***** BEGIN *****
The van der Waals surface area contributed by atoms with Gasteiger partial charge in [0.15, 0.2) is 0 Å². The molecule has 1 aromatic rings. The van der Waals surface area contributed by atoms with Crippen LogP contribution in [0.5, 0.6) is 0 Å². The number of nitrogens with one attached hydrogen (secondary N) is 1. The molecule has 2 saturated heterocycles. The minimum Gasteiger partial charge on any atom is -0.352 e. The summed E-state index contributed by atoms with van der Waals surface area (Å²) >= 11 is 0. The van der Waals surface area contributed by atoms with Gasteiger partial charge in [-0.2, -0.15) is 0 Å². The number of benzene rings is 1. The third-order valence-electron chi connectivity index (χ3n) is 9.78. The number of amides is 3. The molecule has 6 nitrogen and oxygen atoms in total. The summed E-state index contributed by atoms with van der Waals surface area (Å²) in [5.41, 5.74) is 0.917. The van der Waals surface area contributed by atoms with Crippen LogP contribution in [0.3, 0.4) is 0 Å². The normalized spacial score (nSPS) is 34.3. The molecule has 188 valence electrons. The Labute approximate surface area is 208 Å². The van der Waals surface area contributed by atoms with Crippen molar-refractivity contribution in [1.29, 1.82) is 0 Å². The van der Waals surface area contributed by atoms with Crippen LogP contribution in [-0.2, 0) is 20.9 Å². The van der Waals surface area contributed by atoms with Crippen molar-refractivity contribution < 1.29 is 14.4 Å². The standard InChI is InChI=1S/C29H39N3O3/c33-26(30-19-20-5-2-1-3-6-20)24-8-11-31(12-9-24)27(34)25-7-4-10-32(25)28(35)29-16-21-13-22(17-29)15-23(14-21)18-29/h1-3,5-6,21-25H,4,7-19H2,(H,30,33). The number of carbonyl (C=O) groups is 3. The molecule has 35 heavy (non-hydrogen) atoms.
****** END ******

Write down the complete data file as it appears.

The van der Waals surface area contributed by atoms with Gasteiger partial charge in [0.15, 0.2) is 0 Å². The molecule has 1 aromatic rings. The van der Waals surface area contributed by atoms with Crippen LogP contribution in [0.5, 0.6) is 0 Å². The number of nitrogens with one attached hydrogen (secondary N) is 1. The molecule has 2 saturated heterocycles. The minimum Gasteiger partial charge on any atom is -0.352 e. The summed E-state index contributed by atoms with van der Waals surface area (Å²) >= 11 is 0. The van der Waals surface area contributed by atoms with Gasteiger partial charge in [-0.2, -0.15) is 0 Å². The number of benzene rings is 1. The third-order valence-electron chi connectivity index (χ3n) is 9.78. The number of amides is 3. The molecule has 6 nitrogen and oxygen atoms in total. The summed E-state index contributed by atoms with van der Waals surface area (Å²) in [5.41, 5.74) is 0.917. The van der Waals surface area contributed by atoms with Crippen LogP contribution in [0.3, 0.4) is 0 Å². The normalized spacial score (nSPS) is 34.3. The molecule has 188 valence electrons. The Labute approximate surface area is 208 Å². The van der Waals surface area contributed by atoms with Crippen molar-refractivity contribution in [1.29, 1.82) is 0 Å². The van der Waals surface area contributed by atoms with Crippen LogP contribution in [-0.2, 0) is 20.9 Å². The van der Waals surface area contributed by atoms with Crippen molar-refractivity contribution < 1.29 is 14.4 Å². The standard InChI is InChI=1S/C29H39N3O3/c33-26(30-19-20-5-2-1-3-6-20)24-8-11-31(12-9-24)27(34)25-7-4-10-32(25)28(35)29-16-21-13-22(17-29)15-23(14-21)18-29/h1-3,5-6,21-25H,4,7-19H2,(H,30,33). The number of carbonyl (C=O) groups is 3. The molecule has 35 heavy (non-hydrogen) atoms.